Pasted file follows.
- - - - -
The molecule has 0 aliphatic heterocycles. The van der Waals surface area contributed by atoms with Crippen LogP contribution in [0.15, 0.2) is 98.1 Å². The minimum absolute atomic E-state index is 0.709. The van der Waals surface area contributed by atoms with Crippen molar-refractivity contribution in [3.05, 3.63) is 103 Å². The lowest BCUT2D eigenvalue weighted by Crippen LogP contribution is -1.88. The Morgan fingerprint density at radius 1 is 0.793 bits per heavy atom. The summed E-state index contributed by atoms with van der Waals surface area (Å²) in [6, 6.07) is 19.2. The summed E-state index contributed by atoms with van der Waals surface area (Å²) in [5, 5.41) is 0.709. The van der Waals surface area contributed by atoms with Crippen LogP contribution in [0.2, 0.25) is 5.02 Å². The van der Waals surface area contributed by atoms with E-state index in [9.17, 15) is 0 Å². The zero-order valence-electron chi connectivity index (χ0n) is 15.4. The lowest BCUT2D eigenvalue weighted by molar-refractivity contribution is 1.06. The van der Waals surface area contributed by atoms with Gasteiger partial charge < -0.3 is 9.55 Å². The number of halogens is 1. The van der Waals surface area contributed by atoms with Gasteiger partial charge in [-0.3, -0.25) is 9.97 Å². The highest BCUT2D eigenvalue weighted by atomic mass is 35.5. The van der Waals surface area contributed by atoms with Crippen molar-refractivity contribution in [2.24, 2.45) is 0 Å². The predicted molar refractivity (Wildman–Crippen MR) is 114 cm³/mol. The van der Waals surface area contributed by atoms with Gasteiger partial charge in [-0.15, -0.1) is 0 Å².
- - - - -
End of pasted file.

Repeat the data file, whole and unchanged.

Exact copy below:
The molecule has 0 aliphatic heterocycles. The van der Waals surface area contributed by atoms with Crippen LogP contribution in [0.15, 0.2) is 98.1 Å². The minimum absolute atomic E-state index is 0.709. The van der Waals surface area contributed by atoms with Crippen molar-refractivity contribution in [3.05, 3.63) is 103 Å². The lowest BCUT2D eigenvalue weighted by Crippen LogP contribution is -1.88. The Morgan fingerprint density at radius 1 is 0.793 bits per heavy atom. The summed E-state index contributed by atoms with van der Waals surface area (Å²) in [6, 6.07) is 19.2. The summed E-state index contributed by atoms with van der Waals surface area (Å²) in [5, 5.41) is 0.709. The van der Waals surface area contributed by atoms with Crippen LogP contribution in [0.2, 0.25) is 5.02 Å². The van der Waals surface area contributed by atoms with E-state index in [9.17, 15) is 0 Å². The zero-order valence-electron chi connectivity index (χ0n) is 15.4. The lowest BCUT2D eigenvalue weighted by molar-refractivity contribution is 1.06. The van der Waals surface area contributed by atoms with Gasteiger partial charge < -0.3 is 9.55 Å². The number of halogens is 1. The van der Waals surface area contributed by atoms with Gasteiger partial charge in [-0.3, -0.25) is 9.97 Å². The highest BCUT2D eigenvalue weighted by atomic mass is 35.5. The van der Waals surface area contributed by atoms with Crippen molar-refractivity contribution in [2.24, 2.45) is 0 Å². The predicted molar refractivity (Wildman–Crippen MR) is 114 cm³/mol. The van der Waals surface area contributed by atoms with Gasteiger partial charge in [-0.15, -0.1) is 0 Å².